If an individual undergoes the ketotic metabolic shift the whole body system will be harmonized to run off fatty acids; including the brain. This improves cognition during times of prolonged exercise like during a snowshoe trek. This seems highly advantageous as poor judgements during a journey of that nature can compound into life threatening situations.

The ketotic state also:

  • Eliminates the problem of blood sugar crashes and chills that may occur after a skipped meal. This protects against hypothermia.
  • Maintains a better nitrogen balance and therefore is protective against muscle tissue loss (muscle tissue is not broken down to supply sugars to the brain and heart).
  • Decreases oxidative load on body system (fatty acids produce less reactive oxidative species) This increases recovery and decreases muscle soreness.

For more information on the topic take a look at the books: ‘The Art and Science of Low Carbohydrate Living’, and the ‘The Art and Science of Low Carbohydrate Performace‘ both by – Jeff Volek, PhD, RD & Stephen Phinney, MD, PhD. Much of the information on this post is derived from that resource.

My Real World Experiences And Recommendations

I experienced much during the trip. My initial reaction to eating simply pemmican was positive. For 6 weeks prior to the trip I had removed carbohydrates from my diet and had tested my blood ketone levels during approximately a month of that period. Here are the results of those tests.

My ketones stayed within the optimal ketone range on 1.0-3.0 most of the period between Dec. 26- Jan 28th. Although there are a few days were it dips below the 1.0 threshold. I attribute this to an overconsumption of meat of a few occasions (excess protein can actually kick one out of ketosis). Also I occasionally hit ketone levels of >4.0. This is a sign of something called starvation ketosis. This is an indication that more calories need to be consumed to prevent a significant loss in body mass.


Lack of hunger:
During the trip and in my ketotic state previous to it I found a significant change in my appetite. It was as though my desire to eat moved from being a physical need to a chance to enjoy a tasty meal. Meal time became more of a art form I suppose because I never felt that I ‘had’ to eat. When I did get hungry it was a passing sensation usually more mental than physical; a product of a need to ameliorate boredom or to satisfy a need for satisfaction in some manner.

Cold, but never chilled:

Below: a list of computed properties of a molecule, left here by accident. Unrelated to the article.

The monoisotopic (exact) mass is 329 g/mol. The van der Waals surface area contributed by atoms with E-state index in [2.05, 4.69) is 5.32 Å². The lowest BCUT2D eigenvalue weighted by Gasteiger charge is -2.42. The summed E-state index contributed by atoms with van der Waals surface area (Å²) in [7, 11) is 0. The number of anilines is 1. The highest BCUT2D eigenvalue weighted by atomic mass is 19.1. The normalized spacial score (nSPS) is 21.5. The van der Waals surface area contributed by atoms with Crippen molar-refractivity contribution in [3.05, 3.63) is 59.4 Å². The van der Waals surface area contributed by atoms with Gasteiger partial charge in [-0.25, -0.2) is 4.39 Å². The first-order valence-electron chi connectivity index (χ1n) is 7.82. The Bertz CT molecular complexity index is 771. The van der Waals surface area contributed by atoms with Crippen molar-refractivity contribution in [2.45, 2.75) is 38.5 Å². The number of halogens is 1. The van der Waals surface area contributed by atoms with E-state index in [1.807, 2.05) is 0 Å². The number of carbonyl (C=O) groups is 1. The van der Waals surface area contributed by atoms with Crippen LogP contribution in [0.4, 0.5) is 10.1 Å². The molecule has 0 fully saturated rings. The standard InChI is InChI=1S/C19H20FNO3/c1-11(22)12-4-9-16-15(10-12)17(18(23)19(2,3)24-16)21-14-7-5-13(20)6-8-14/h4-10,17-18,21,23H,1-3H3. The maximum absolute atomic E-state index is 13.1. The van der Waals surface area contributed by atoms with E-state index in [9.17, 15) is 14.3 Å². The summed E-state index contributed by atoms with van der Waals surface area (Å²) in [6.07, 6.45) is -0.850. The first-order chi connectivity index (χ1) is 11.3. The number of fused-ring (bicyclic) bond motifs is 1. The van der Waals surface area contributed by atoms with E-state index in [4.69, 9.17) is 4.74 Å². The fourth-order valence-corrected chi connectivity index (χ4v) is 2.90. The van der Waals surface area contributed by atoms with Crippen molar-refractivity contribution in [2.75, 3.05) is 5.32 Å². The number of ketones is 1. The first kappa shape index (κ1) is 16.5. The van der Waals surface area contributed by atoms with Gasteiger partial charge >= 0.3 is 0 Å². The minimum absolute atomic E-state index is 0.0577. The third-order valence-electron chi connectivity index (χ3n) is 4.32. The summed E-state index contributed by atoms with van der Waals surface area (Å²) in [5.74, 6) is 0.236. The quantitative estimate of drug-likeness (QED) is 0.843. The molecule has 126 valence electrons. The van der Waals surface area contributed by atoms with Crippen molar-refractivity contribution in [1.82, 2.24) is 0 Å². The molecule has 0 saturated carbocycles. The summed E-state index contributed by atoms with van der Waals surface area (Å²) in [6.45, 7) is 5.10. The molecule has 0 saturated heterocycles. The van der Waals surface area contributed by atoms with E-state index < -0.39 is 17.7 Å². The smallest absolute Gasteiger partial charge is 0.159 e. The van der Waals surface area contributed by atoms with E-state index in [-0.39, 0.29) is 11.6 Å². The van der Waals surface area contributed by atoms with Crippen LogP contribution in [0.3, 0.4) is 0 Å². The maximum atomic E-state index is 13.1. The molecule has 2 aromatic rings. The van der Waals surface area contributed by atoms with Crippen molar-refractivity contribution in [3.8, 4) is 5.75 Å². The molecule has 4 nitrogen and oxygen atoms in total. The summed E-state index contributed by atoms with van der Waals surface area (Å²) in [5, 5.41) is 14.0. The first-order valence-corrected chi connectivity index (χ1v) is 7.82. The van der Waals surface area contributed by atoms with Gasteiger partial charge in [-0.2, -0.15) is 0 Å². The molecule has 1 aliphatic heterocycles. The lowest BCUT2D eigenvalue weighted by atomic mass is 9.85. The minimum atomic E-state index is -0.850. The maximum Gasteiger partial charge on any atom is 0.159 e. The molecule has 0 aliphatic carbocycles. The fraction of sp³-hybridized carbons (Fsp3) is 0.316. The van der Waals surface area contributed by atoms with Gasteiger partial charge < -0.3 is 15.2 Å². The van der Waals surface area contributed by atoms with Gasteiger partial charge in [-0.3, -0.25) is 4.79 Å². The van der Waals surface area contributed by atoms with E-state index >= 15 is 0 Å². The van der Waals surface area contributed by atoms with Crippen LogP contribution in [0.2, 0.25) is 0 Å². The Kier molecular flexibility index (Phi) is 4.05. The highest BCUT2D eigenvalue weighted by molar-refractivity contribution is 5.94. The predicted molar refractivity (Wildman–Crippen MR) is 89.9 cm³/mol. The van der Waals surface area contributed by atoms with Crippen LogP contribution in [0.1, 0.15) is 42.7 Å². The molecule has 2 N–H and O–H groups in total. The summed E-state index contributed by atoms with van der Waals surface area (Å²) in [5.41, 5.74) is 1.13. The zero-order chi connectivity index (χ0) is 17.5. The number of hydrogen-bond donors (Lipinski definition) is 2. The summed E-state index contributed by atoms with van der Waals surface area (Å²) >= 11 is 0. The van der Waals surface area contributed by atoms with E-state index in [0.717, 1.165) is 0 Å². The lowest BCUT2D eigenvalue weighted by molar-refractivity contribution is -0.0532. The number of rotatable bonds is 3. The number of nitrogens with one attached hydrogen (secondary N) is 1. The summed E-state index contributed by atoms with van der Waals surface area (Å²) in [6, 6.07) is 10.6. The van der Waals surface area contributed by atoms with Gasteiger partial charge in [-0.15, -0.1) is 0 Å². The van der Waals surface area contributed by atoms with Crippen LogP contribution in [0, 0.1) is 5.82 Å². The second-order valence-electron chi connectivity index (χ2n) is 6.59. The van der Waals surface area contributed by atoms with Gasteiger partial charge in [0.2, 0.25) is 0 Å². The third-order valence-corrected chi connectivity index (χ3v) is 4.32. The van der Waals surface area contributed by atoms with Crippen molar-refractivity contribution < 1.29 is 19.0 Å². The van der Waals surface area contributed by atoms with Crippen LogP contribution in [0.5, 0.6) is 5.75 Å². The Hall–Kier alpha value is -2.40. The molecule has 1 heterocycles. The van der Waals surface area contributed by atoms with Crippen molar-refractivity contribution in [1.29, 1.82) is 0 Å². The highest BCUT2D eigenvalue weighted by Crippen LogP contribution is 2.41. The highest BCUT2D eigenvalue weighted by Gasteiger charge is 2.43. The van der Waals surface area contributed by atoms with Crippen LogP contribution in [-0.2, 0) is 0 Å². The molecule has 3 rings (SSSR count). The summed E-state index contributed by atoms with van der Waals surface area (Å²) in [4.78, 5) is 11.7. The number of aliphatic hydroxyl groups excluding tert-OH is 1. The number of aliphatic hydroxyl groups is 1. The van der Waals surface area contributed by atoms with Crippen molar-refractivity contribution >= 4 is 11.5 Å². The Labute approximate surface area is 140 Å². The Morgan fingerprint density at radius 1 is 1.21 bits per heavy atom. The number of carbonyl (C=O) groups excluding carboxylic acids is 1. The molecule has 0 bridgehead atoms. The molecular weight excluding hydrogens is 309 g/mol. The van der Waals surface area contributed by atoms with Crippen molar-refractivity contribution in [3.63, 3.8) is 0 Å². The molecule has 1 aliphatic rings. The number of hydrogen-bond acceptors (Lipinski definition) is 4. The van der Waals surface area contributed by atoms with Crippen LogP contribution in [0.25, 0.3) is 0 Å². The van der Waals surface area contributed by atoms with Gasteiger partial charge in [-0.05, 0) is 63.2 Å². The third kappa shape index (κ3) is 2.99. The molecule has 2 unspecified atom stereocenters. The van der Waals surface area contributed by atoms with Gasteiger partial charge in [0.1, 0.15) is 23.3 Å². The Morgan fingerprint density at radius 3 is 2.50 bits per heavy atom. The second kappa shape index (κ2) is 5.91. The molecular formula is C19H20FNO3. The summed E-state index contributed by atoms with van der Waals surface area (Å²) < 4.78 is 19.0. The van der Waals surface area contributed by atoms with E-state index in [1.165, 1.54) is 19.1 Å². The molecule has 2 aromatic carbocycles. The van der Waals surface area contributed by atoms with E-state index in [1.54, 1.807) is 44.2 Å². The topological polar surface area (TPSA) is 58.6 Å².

I’ve noticed, in other times while not in ketosis, that a missed meal can result in a headache, a short temper, and most importantly a low tolerance for cold. I’m sure most people have experienced these things at one point or another. These symptoms were completely absent while ketotic as ketone levels are actually increased during exercise and during fasting. My ability to tolerate cold was more dependent on my moment to moment level of stress.

The other expedition members never missed a meal or a chance to re-carb. So I can’t say based on my observations where a missed meal would put them, but I can say based on my previous experience with slight hypoglycaemia that it could lead to a potentially dangerous situation.

Low pack weight:
Pemmican is extremely calorie dense, at a liberal 4000 calories per pound. This allows an unbelievably low pack weight and for the entire 38 days on trail I brought only 50 pounds. I only consumed 36 although this is still about 150,000 calories. I will point out that on less strenuous trips one could subsist on about half of what was being consumed here; a 7 pound pack of pemmican could last 2 weeks!


Emotional aspect of low satisfaction:
As mentioned above meal-time became a chance for an emotional uplift. It became an alchemical tool to cast one’s spirits into better forms. Yet as the days of consuming pemmican continued the alchemical power of that food faded, and faded quickly. I will admit there were limitations in the amount of satisfaction that I could squeeze out of the pemmican and I often left feeling replete but not content. I did for a while during the beginning of the treks have a few spices to season the pemmican and this, for a time, helped return the meal into a transformative experience. I found though, that after trying all the spices I had, all flavours had a sharp drop off in palatability except for the flavour and texture of meat; this always kept its luster. I don’t understand why the bland flavour of the simple pemmican maintained it’s palatability but it remained so, and after much experimentation I settled on simply cutting off pieces of my daily one pound blocks and consuming them in that state. It became a routine and I simply found other ways of acquiring emotional nourishment. Engaging activities like chopping wood or journal writing, became more special, as it was in these pursuits that the moment grew larger, the space between choices lengthened, and the flow of happenstance was released to the control of sense more rooted in the rhythms of nature than in mind. Yet there was always a constant and unabating reminder that a good meal is much more than just food.

Monitor your ketone level with a blood ketone meter:
During the trip I sporadically tested my ketone levels. Why you ask? Were you not already deep into ketosis? Well, while in the ketotic state one’s body can occasionally move into something called starvation ketosis as stated above. So I wanted to occasionally monitor my levels to ensure that I was in fact eating enough. And I usually was with the exception of a few days, where we snowshoed an abnormal and inhuman amount.